Major art exhibition addresses representations of the global refugee crisis

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Major art exhibition addresses representations of the global refugee crisis
Dorothea Lange, I Am an American, 1942, Gelatin silver print, Library of Congress, Prints & Photographs Division, FSA/OWI Collection, LC-USZ62-23602.

WASHINGTON, DC.- The Phillips Collection, in partnership with the New Museum, New York, opened the major exhibition The Warmth of Other Suns: Stories of Global Displacement, featuring over 75 international artists whose work poses urgent questions around the representations and perceptions of migration, both historically and within the scope of the current global refugee crisis. The exhibition is co-curated by Massimiliano Gioni, Edlis Neeson Artistic Director, New Museum, and Natalie Bell, Associate Curator, New Museum, and is on view at The Phillips Collection from June 22 to September 22, 2019.

The Warmth of Other Suns underscores how art can shed light on the complex circumstances surrounding important social and political issues of our time by bringing together works by both historical and contemporary artists and photojournalists from the United States and Mexico as well as Algeria, Bangladesh, Belgium, Brazil, Egypt, Ghana, Iraq, Lebanon, Morocco, Palestine, Syria, Turkey, UK, Vietnam, and more.

“We are honored to exhibit these works that speak to both historic migrations and experiences of those currently displaced throughout the world. The Phillips has long worked to engage in conversations around these narratives through our art and outreach projects. We are proud to be at the forefront of dialogue around these important and timely issues in the U.S.,” said Dorothy Kosinski, Vradenburg Director and CEO of The Phillips Collection.

Through installations, videos, paintings, and photography—as well as documentary works and fragments of material culture—the exhibition will explore both personal and collective tales of human movement and the ways in which artists bear witness to both historical events and more subtle shifts in cultural landscapes. Overlaying historical experiences of migration to and within the United States with the current plight of refugees around the world, The Warmth of Other Suns brings together a multitude of voices and present migration as an experience shared by many.

The Warmth of Other Suns is made possible by a partnership between two institutions whose missions have always centered on how art and culture can catalyze change. The exhibition’s narrative revolves around a series of geographic and thematic lines of inquiry, shedding light on areas of enduring violence and war around the world, the crisis of migration in the Mediterranean and at the US-Mexico border, the experience and representation of refugees and refugee camps, and the plight of undocumented and “stateless” people around the world. These subjects intersect with themes of memory, placelessness, and precariousness, as well as the dream of opportunities and hope for more promising futures.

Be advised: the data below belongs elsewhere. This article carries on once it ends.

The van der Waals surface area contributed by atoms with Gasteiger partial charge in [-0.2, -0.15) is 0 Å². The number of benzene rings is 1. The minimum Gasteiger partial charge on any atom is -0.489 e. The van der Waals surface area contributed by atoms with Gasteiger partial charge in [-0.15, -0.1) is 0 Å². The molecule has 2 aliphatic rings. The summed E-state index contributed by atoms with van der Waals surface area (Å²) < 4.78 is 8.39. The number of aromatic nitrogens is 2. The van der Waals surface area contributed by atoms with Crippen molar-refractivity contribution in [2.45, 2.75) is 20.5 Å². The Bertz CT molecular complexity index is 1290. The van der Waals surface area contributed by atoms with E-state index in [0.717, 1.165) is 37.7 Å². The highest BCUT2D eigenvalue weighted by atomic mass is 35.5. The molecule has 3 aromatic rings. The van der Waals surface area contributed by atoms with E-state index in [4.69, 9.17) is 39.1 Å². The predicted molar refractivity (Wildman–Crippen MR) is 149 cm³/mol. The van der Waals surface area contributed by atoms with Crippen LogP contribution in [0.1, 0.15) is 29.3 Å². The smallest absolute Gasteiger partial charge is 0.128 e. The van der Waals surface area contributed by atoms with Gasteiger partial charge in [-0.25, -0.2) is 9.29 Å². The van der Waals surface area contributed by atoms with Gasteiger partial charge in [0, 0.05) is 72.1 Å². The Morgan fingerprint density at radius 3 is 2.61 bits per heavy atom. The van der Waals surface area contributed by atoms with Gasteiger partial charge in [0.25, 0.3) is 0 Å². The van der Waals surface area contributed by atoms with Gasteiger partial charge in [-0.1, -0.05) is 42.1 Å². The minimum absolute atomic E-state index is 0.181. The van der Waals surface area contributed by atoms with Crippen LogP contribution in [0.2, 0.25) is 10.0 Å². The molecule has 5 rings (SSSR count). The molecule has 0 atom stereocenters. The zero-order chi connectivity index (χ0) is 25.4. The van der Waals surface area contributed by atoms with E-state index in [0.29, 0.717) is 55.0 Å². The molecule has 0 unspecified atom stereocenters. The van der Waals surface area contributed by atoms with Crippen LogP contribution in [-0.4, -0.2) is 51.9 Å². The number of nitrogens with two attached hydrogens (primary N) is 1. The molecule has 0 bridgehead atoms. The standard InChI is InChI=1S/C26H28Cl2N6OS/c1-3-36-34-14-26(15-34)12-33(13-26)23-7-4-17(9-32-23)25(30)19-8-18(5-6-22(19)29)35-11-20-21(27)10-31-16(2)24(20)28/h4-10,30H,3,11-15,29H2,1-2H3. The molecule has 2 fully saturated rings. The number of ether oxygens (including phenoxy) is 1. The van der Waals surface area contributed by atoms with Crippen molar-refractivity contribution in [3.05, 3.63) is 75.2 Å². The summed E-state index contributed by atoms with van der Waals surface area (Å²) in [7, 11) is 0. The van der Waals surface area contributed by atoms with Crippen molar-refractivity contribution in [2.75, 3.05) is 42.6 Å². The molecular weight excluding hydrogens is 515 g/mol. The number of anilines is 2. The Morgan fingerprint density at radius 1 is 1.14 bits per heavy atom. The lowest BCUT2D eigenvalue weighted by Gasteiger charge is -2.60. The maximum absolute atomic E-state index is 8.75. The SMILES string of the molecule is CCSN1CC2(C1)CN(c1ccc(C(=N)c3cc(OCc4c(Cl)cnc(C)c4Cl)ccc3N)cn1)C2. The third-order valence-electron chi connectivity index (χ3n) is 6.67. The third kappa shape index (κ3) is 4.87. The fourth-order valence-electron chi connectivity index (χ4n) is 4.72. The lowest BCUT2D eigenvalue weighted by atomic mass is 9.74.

“There are over 65 million people currently displaced in the world. Through this major exhibition we are hoping to share powerful firsthand experiences and perceptions of immigration, migration, and displaced peoples, and create conversation about the global refugee crisis,” said Klaus Ottmann, Chief Curator and Deputy Director for Academic Affairs.

Borrowing a line from author Richard Wright (1908–1960), and sharing its title with Isabel Wilkerson’s award-winning book on the Great Migration, The Warmth of Other Suns is anchored by an important reference to the decades-long exodus of over six million African-Americans from the brutality and discrimination that ruled the American South. Jacob Lawrence’s Migration Series (1940-41), a celebrated masterpiece of The Phillips Collection, is one of several works in the show that tells the story of this too-often marginalized history, and serves as an example of how a vast and manifold narrative can be imparted with limited means. Through works of art that speak to the persistence of refugees and migrants around the globe, The Warmth of Other Suns expands Wright’s metaphor to address a sentiment that is shared globally by those who take up perilous or unknown journeys seeking to better their conditions.

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